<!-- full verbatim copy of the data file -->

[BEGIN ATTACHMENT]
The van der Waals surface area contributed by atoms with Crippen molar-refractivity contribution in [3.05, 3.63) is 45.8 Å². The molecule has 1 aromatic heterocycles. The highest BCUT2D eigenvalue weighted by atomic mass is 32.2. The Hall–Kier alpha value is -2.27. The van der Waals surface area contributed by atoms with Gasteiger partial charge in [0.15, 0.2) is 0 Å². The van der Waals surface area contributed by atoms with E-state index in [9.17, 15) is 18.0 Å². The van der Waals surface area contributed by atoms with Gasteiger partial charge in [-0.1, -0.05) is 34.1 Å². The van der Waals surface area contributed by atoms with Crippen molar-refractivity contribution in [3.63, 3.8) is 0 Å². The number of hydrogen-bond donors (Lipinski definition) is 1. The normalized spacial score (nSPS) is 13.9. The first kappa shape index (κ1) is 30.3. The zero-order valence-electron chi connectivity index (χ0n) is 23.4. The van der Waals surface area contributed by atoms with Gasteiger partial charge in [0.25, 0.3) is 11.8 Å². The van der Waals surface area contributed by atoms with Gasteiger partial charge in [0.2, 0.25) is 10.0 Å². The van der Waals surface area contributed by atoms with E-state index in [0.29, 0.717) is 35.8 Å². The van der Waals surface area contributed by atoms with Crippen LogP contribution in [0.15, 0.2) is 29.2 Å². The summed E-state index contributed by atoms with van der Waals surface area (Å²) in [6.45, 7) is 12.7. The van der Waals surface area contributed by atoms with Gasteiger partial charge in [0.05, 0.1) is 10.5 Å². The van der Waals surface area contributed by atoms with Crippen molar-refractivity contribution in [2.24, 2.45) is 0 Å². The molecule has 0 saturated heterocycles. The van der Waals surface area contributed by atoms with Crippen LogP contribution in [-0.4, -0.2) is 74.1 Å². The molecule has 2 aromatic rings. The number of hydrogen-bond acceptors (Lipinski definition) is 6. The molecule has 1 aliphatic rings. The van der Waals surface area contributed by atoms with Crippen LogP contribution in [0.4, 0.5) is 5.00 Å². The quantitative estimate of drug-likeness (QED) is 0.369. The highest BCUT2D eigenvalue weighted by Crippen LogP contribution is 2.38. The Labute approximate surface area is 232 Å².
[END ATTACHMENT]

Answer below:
The van der Waals surface area contributed by atoms with Crippen molar-refractivity contribution in [3.05, 3.63) is 45.8 Å². The molecule has 1 aromatic heterocycles. The highest BCUT2D eigenvalue weighted by atomic mass is 32.2. The Hall–Kier alpha value is -2.27. The van der Waals surface area contributed by atoms with Gasteiger partial charge in [0.15, 0.2) is 0 Å². The van der Waals surface area contributed by atoms with E-state index in [9.17, 15) is 18.0 Å². The van der Waals surface area contributed by atoms with Gasteiger partial charge in [-0.1, -0.05) is 34.1 Å². The van der Waals surface area contributed by atoms with Crippen molar-refractivity contribution in [3.63, 3.8) is 0 Å². The number of hydrogen-bond donors (Lipinski definition) is 1. The normalized spacial score (nSPS) is 13.9. The first kappa shape index (κ1) is 30.3. The zero-order valence-electron chi connectivity index (χ0n) is 23.4. The van der Waals surface area contributed by atoms with Gasteiger partial charge in [0.25, 0.3) is 11.8 Å². The van der Waals surface area contributed by atoms with Gasteiger partial charge in [0.2, 0.25) is 10.0 Å². The van der Waals surface area contributed by atoms with E-state index in [0.29, 0.717) is 35.8 Å². The van der Waals surface area contributed by atoms with Crippen LogP contribution in [0.15, 0.2) is 29.2 Å². The summed E-state index contributed by atoms with van der Waals surface area (Å²) in [6.45, 7) is 12.7. The van der Waals surface area contributed by atoms with Gasteiger partial charge in [0.05, 0.1) is 10.5 Å². The van der Waals surface area contributed by atoms with Crippen molar-refractivity contribution in [2.24, 2.45) is 0 Å². The molecule has 0 saturated heterocycles. The van der Waals surface area contributed by atoms with Crippen LogP contribution in [-0.4, -0.2) is 74.1 Å². The molecule has 2 aromatic rings. The number of hydrogen-bond acceptors (Lipinski definition) is 6. The molecule has 1 aliphatic rings. The van der Waals surface area contributed by atoms with Crippen LogP contribution in [0.4, 0.5) is 5.00 Å². The quantitative estimate of drug-likeness (QED) is 0.369. The highest BCUT2D eigenvalue weighted by Crippen LogP contribution is 2.38. The Labute approximate surface area is 232 Å².